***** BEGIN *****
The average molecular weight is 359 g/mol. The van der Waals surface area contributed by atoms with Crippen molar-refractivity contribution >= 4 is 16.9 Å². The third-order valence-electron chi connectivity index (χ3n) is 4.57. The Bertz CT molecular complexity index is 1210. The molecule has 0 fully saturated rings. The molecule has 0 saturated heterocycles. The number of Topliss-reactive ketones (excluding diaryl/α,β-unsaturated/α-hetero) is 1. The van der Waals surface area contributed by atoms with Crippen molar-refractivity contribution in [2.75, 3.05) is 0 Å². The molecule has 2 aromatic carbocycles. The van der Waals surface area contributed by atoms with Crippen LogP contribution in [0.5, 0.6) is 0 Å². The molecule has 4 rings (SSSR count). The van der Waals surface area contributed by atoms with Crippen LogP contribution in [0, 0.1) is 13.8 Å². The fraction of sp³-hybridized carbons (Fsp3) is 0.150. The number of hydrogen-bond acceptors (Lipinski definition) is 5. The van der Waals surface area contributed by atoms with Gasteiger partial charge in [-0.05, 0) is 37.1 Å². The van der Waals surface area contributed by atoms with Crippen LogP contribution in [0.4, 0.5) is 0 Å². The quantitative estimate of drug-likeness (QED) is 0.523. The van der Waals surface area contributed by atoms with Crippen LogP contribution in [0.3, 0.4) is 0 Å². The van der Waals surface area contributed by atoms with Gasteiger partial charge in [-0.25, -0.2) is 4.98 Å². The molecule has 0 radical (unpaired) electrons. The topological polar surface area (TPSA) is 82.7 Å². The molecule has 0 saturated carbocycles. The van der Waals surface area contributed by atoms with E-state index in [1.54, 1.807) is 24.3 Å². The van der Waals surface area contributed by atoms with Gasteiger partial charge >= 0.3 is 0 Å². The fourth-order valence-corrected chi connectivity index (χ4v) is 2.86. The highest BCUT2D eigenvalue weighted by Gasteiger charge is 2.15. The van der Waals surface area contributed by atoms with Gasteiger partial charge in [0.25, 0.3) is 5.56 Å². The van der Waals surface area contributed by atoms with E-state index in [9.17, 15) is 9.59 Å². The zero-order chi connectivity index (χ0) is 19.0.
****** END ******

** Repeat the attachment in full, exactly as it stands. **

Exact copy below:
The average molecular weight is 359 g/mol. The van der Waals surface area contributed by atoms with Crippen molar-refractivity contribution >= 4 is 16.9 Å². The third-order valence-electron chi connectivity index (χ3n) is 4.57. The Bertz CT molecular complexity index is 1210. The molecule has 0 fully saturated rings. The molecule has 0 saturated heterocycles. The number of Topliss-reactive ketones (excluding diaryl/α,β-unsaturated/α-hetero) is 1. The van der Waals surface area contributed by atoms with Crippen molar-refractivity contribution in [2.75, 3.05) is 0 Å². The molecule has 2 aromatic carbocycles. The van der Waals surface area contributed by atoms with Crippen LogP contribution in [0.5, 0.6) is 0 Å². The molecule has 4 rings (SSSR count). The van der Waals surface area contributed by atoms with Crippen LogP contribution in [0, 0.1) is 13.8 Å². The fraction of sp³-hybridized carbons (Fsp3) is 0.150. The number of hydrogen-bond acceptors (Lipinski definition) is 5. The van der Waals surface area contributed by atoms with Gasteiger partial charge in [-0.05, 0) is 37.1 Å². The van der Waals surface area contributed by atoms with Crippen LogP contribution in [0.4, 0.5) is 0 Å². The quantitative estimate of drug-likeness (QED) is 0.523. The van der Waals surface area contributed by atoms with Crippen LogP contribution in [0.3, 0.4) is 0 Å². The van der Waals surface area contributed by atoms with Gasteiger partial charge in [-0.25, -0.2) is 4.98 Å². The molecule has 0 radical (unpaired) electrons. The topological polar surface area (TPSA) is 82.7 Å². The molecule has 0 saturated carbocycles. The van der Waals surface area contributed by atoms with E-state index in [1.54, 1.807) is 24.3 Å². The van der Waals surface area contributed by atoms with Gasteiger partial charge >= 0.3 is 0 Å². The fourth-order valence-corrected chi connectivity index (χ4v) is 2.86. The highest BCUT2D eigenvalue weighted by Gasteiger charge is 2.15. The van der Waals surface area contributed by atoms with Gasteiger partial charge in [0.25, 0.3) is 5.56 Å². The van der Waals surface area contributed by atoms with E-state index in [9.17, 15) is 9.59 Å². The zero-order chi connectivity index (χ0) is 19.0.